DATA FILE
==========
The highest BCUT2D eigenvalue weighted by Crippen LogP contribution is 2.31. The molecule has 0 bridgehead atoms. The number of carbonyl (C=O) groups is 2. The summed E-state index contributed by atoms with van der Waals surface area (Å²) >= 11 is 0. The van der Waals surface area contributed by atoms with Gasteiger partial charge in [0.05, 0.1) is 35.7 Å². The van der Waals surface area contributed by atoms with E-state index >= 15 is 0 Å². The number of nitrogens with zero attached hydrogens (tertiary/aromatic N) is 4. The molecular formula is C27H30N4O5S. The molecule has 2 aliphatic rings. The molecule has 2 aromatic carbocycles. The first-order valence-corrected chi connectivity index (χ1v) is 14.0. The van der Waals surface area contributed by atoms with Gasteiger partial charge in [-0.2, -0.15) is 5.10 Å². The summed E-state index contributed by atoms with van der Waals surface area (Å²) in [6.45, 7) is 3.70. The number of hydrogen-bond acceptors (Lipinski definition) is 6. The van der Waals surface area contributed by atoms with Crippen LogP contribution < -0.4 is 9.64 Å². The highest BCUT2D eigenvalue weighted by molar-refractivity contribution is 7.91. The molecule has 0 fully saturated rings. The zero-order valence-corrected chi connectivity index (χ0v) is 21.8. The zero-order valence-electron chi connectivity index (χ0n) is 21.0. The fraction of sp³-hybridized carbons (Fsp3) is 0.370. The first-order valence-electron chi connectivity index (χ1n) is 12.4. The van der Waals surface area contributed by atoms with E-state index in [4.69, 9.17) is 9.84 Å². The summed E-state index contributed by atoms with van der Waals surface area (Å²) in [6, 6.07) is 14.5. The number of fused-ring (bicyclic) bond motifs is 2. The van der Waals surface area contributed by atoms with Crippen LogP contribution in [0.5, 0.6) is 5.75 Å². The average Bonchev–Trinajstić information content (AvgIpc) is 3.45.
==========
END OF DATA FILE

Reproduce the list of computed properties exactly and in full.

The highest BCUT2D eigenvalue weighted by Crippen LogP contribution is 2.31. The molecule has 0 bridgehead atoms. The number of carbonyl (C=O) groups is 2. The summed E-state index contributed by atoms with van der Waals surface area (Å²) >= 11 is 0. The van der Waals surface area contributed by atoms with Gasteiger partial charge in [0.05, 0.1) is 35.7 Å². The van der Waals surface area contributed by atoms with E-state index >= 15 is 0 Å². The number of nitrogens with zero attached hydrogens (tertiary/aromatic N) is 4. The molecular formula is C27H30N4O5S. The molecule has 2 aliphatic rings. The molecule has 2 aromatic carbocycles. The first-order valence-corrected chi connectivity index (χ1v) is 14.0. The van der Waals surface area contributed by atoms with Gasteiger partial charge in [-0.2, -0.15) is 5.10 Å². The summed E-state index contributed by atoms with van der Waals surface area (Å²) in [6.45, 7) is 3.70. The number of hydrogen-bond acceptors (Lipinski definition) is 6. The van der Waals surface area contributed by atoms with Crippen LogP contribution < -0.4 is 9.64 Å². The highest BCUT2D eigenvalue weighted by molar-refractivity contribution is 7.91. The molecule has 0 fully saturated rings. The zero-order valence-corrected chi connectivity index (χ0v) is 21.8. The zero-order valence-electron chi connectivity index (χ0n) is 21.0. The fraction of sp³-hybridized carbons (Fsp3) is 0.370. The first-order valence-electron chi connectivity index (χ1n) is 12.4. The van der Waals surface area contributed by atoms with E-state index in [4.69, 9.17) is 9.84 Å². The summed E-state index contributed by atoms with van der Waals surface area (Å²) in [6, 6.07) is 14.5. The number of fused-ring (bicyclic) bond motifs is 2. The van der Waals surface area contributed by atoms with Crippen LogP contribution in [0.5, 0.6) is 5.75 Å². The average Bonchev–Trinajstić information content (AvgIpc) is 3.45.